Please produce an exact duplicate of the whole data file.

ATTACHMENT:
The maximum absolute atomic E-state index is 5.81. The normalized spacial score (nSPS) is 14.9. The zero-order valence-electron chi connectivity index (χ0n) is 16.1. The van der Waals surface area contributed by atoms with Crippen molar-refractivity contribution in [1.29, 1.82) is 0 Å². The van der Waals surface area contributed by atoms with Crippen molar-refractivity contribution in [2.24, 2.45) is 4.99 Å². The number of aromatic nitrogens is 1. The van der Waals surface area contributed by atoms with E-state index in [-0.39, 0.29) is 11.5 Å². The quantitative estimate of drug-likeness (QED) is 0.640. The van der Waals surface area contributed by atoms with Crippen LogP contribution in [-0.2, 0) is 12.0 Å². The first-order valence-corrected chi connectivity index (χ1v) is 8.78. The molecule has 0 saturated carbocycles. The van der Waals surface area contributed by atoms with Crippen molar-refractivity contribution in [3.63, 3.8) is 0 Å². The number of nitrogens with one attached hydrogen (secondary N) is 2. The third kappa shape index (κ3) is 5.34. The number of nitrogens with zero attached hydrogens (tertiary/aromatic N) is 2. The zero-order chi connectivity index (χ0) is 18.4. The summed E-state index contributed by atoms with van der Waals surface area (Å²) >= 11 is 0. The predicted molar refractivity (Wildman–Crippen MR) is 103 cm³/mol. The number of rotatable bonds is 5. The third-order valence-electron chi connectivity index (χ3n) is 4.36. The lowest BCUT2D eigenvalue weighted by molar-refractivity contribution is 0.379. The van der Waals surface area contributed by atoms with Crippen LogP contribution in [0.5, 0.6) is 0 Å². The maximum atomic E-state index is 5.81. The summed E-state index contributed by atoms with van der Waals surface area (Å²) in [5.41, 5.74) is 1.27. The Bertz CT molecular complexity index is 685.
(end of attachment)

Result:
The maximum absolute atomic E-state index is 5.81. The normalized spacial score (nSPS) is 14.9. The zero-order valence-electron chi connectivity index (χ0n) is 16.1. The van der Waals surface area contributed by atoms with Crippen molar-refractivity contribution in [1.29, 1.82) is 0 Å². The van der Waals surface area contributed by atoms with Crippen molar-refractivity contribution in [2.24, 2.45) is 4.99 Å². The number of aromatic nitrogens is 1. The van der Waals surface area contributed by atoms with E-state index in [-0.39, 0.29) is 11.5 Å². The quantitative estimate of drug-likeness (QED) is 0.640. The van der Waals surface area contributed by atoms with Crippen LogP contribution in [-0.2, 0) is 12.0 Å². The first-order valence-corrected chi connectivity index (χ1v) is 8.78. The molecule has 0 saturated carbocycles. The van der Waals surface area contributed by atoms with Crippen molar-refractivity contribution in [3.63, 3.8) is 0 Å². The number of nitrogens with one attached hydrogen (secondary N) is 2. The third kappa shape index (κ3) is 5.34. The number of nitrogens with zero attached hydrogens (tertiary/aromatic N) is 2. The zero-order chi connectivity index (χ0) is 18.4. The summed E-state index contributed by atoms with van der Waals surface area (Å²) >= 11 is 0. The predicted molar refractivity (Wildman–Crippen MR) is 103 cm³/mol. The number of rotatable bonds is 5. The third-order valence-electron chi connectivity index (χ3n) is 4.36. The lowest BCUT2D eigenvalue weighted by molar-refractivity contribution is 0.379. The van der Waals surface area contributed by atoms with Crippen LogP contribution in [0.5, 0.6) is 0 Å². The maximum atomic E-state index is 5.81. The summed E-state index contributed by atoms with van der Waals surface area (Å²) in [5.41, 5.74) is 1.27. The Bertz CT molecular complexity index is 685.